It’s about 4:30 a.m. and Naomi Harris is already up and working.
She’s preparing the bread that will be on sale in just a few hours at Madruga Bakery, which she opened at the end of January this year. Most of their bread takes 18 to 20 hours, start to finish.
[infobox_default_shortcode title=”Madruga Bakery” text=”Address: 1430 S. Dixie Highway, Suite 117, Coral Gables
Hours: Tuesday to Friday 7:30 a.m. to 5:30 p.m., Saturday 8 a.m. to 4 p.m. Sunday and Monday, closed.
Call: 305-262-6130″ img=”https://thenewtropic.com/wp-content/uploads/sites/2/2015/01/bread-2.jpg” color=”158, 119, 90, 0.1″]
At Madruga, they’re working on a few different varieties of bread, but the focus is on naturally leavened bread, made from a natural starter. A starter usually consists of a mixture of wheat flour, water, and a leavening agent, which at Madruga is a sourdough culture. (That doesn’t mean all the bread is sour, though.)
“Everyday we’re keeping that starter alive, we’re feeding it three times a day to make the bread. That’s the rising power,” Naomi said. “It’s what makes it alive.”
The dough for the bread is made with the starter and just three other ingredients: flour, water, and salt. If you’re buying a packaged loaf of bread at a store, it’s often mostly white flour, so it’s stripped of all the nutrients, and lots of additives are put in to extend the shelf life, Naomi explained.
That’s why the flour is so important – it’s almost the only thing in Madruga’s bread. Naomi takes extra care to source quality ingredients. The bakery is one of the few, if only, in Miami that’s grinding grains and seeds and milling it into flour in-house.
“I really believe you can taste the difference when you’re using a quality product and just putting that into everything that we’re doing,” she says.
Here’s how it works. The day before, they mix the dough. It rises for a few hours in bulk to develop strength and tension. Then it gets divided into loaves. Each loaf is placed in a basket and rises overnight. In the morning, when it’s ready, the bread gets baked.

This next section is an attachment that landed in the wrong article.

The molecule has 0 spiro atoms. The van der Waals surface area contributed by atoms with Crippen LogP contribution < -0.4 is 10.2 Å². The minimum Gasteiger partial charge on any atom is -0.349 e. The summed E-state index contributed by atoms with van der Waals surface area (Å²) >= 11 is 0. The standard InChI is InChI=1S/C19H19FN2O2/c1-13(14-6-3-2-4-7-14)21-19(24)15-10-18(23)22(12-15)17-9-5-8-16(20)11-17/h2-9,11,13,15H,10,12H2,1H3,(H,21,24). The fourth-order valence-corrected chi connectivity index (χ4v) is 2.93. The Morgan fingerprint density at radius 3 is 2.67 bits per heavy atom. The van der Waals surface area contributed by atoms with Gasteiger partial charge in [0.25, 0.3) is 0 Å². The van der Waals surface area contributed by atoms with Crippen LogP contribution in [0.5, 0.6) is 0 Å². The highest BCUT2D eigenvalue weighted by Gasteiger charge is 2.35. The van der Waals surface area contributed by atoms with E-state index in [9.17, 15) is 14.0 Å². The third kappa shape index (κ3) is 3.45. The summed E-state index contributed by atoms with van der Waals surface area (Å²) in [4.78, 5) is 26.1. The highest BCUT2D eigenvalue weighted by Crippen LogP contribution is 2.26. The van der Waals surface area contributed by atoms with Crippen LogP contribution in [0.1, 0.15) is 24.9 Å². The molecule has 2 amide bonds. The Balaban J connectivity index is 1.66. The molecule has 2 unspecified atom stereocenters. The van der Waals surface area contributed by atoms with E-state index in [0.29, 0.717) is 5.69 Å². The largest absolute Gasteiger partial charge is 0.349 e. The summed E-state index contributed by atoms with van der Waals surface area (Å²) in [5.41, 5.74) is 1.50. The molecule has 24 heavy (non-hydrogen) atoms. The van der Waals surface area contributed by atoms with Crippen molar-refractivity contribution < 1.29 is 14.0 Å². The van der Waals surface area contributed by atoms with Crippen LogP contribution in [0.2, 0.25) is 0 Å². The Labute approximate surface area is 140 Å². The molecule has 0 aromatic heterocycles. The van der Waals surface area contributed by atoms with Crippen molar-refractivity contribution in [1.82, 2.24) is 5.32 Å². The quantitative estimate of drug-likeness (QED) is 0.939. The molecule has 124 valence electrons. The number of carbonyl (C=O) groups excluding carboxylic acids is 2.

The bread bakes at almost 500 degrees Fahrenheit in a deck oven that was imported from Italy. It holds the heat well, preventing the crust from forming too early and allowing the bread to expand.
And while yes, the bakery is about the bread (and the croissants, and the scones, and the monkey bread), it’s about more than that. Inspired by Fire Island Rustic Bake Shop in Anchorage, Alaska, which is where Naomi fell in love with baking, she hopes Madruga becomes a place for community.
Similar to Fire Island, Madruga is “an open bakery so we’re just really showcasing all the work and putting it on display,” she said.
While this is Naomi’s first food venture, she’s no stranger to the industry. Her father, Larry, and his brother, Stuart, founded Pollo Tropical, which they’ve since sold.
Naomi grew up in Miami and attended Palmetto High School before going away to college at Northwestern University in Evanston, Ill. After college she signed up with World Wide Opportunities on Organic Farms and WWOOFed on two farms. Later she worked with Zak the Baker here in Miami, in addition to Lyon + Lyon and Cafe Curuba.
“By the time I was ready to open a bakery, it only felt right to do it in a community I know and the community I grew up in, and really offer something back,” she says.
It’s also why she’s located in the Gables.
“A lot of stuff goes Wynwood and the Beach, but I think it’s nice to bring something to this area, because there is a really strong community down here,” she explains. “It’s not just a business and trying to make money and putting out a product, but you can really create something that creates community that people respond to and you’re actually making a positive impact.”